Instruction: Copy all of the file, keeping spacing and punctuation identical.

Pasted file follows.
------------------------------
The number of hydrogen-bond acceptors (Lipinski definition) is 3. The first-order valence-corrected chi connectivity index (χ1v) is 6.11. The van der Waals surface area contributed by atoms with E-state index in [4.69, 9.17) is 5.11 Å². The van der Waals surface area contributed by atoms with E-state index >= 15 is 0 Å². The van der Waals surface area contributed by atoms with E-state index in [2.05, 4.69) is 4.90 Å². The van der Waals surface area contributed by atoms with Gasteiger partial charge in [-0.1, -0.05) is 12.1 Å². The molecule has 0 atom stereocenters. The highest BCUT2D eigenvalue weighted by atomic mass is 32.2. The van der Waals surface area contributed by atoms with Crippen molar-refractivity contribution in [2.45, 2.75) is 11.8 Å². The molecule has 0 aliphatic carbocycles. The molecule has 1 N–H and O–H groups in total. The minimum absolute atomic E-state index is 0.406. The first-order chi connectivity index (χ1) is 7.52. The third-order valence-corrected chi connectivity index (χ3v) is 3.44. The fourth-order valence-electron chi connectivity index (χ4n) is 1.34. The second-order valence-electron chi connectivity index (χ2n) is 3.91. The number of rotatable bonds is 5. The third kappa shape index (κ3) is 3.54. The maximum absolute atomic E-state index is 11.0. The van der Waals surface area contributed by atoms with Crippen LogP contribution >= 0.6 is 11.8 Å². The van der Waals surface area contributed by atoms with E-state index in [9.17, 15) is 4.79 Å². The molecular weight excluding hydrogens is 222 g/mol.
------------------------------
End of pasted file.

The number of hydrogen-bond acceptors (Lipinski definition) is 3. The first-order valence-corrected chi connectivity index (χ1v) is 6.11. The van der Waals surface area contributed by atoms with E-state index in [4.69, 9.17) is 5.11 Å². The van der Waals surface area contributed by atoms with E-state index >= 15 is 0 Å². The van der Waals surface area contributed by atoms with E-state index in [2.05, 4.69) is 4.90 Å². The van der Waals surface area contributed by atoms with Gasteiger partial charge in [-0.1, -0.05) is 12.1 Å². The molecule has 0 atom stereocenters. The highest BCUT2D eigenvalue weighted by atomic mass is 32.2. The van der Waals surface area contributed by atoms with Crippen molar-refractivity contribution in [2.45, 2.75) is 11.8 Å². The molecule has 0 aliphatic carbocycles. The molecule has 1 N–H and O–H groups in total. The minimum absolute atomic E-state index is 0.406. The first-order chi connectivity index (χ1) is 7.52. The third-order valence-corrected chi connectivity index (χ3v) is 3.44. The fourth-order valence-electron chi connectivity index (χ4n) is 1.34. The second-order valence-electron chi connectivity index (χ2n) is 3.91. The number of rotatable bonds is 5. The third kappa shape index (κ3) is 3.54. The maximum absolute atomic E-state index is 11.0. The van der Waals surface area contributed by atoms with Crippen LogP contribution >= 0.6 is 11.8 Å². The van der Waals surface area contributed by atoms with E-state index in [9.17, 15) is 4.79 Å². The molecular weight excluding hydrogens is 222 g/mol.